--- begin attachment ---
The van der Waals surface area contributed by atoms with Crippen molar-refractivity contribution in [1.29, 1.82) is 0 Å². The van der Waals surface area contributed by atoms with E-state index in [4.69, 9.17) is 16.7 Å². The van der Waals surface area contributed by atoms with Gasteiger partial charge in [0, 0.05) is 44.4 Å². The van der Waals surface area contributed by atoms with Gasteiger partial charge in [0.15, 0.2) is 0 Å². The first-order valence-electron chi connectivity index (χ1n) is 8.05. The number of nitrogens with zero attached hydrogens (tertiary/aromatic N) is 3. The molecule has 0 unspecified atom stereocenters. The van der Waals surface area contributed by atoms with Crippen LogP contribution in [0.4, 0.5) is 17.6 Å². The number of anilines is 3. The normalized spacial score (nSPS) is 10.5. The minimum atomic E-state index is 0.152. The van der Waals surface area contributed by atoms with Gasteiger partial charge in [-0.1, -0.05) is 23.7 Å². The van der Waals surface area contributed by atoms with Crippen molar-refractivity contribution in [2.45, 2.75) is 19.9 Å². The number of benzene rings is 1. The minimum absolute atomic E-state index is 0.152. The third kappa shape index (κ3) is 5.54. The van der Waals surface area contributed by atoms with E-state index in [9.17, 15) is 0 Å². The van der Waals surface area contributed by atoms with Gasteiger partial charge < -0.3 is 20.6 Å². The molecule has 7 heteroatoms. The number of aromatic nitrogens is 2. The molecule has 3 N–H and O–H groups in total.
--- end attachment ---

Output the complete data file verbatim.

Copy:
The van der Waals surface area contributed by atoms with Crippen molar-refractivity contribution in [1.29, 1.82) is 0 Å². The van der Waals surface area contributed by atoms with E-state index in [4.69, 9.17) is 16.7 Å². The van der Waals surface area contributed by atoms with Gasteiger partial charge in [0, 0.05) is 44.4 Å². The van der Waals surface area contributed by atoms with Gasteiger partial charge in [0.15, 0.2) is 0 Å². The first-order valence-electron chi connectivity index (χ1n) is 8.05. The number of nitrogens with zero attached hydrogens (tertiary/aromatic N) is 3. The molecule has 0 unspecified atom stereocenters. The van der Waals surface area contributed by atoms with Crippen LogP contribution in [0.4, 0.5) is 17.6 Å². The number of anilines is 3. The normalized spacial score (nSPS) is 10.5. The minimum atomic E-state index is 0.152. The van der Waals surface area contributed by atoms with Gasteiger partial charge in [-0.1, -0.05) is 23.7 Å². The van der Waals surface area contributed by atoms with Crippen molar-refractivity contribution in [2.45, 2.75) is 19.9 Å². The number of benzene rings is 1. The minimum absolute atomic E-state index is 0.152. The third kappa shape index (κ3) is 5.54. The van der Waals surface area contributed by atoms with E-state index in [9.17, 15) is 0 Å². The van der Waals surface area contributed by atoms with Gasteiger partial charge < -0.3 is 20.6 Å². The molecule has 7 heteroatoms. The number of aromatic nitrogens is 2. The molecule has 3 N–H and O–H groups in total.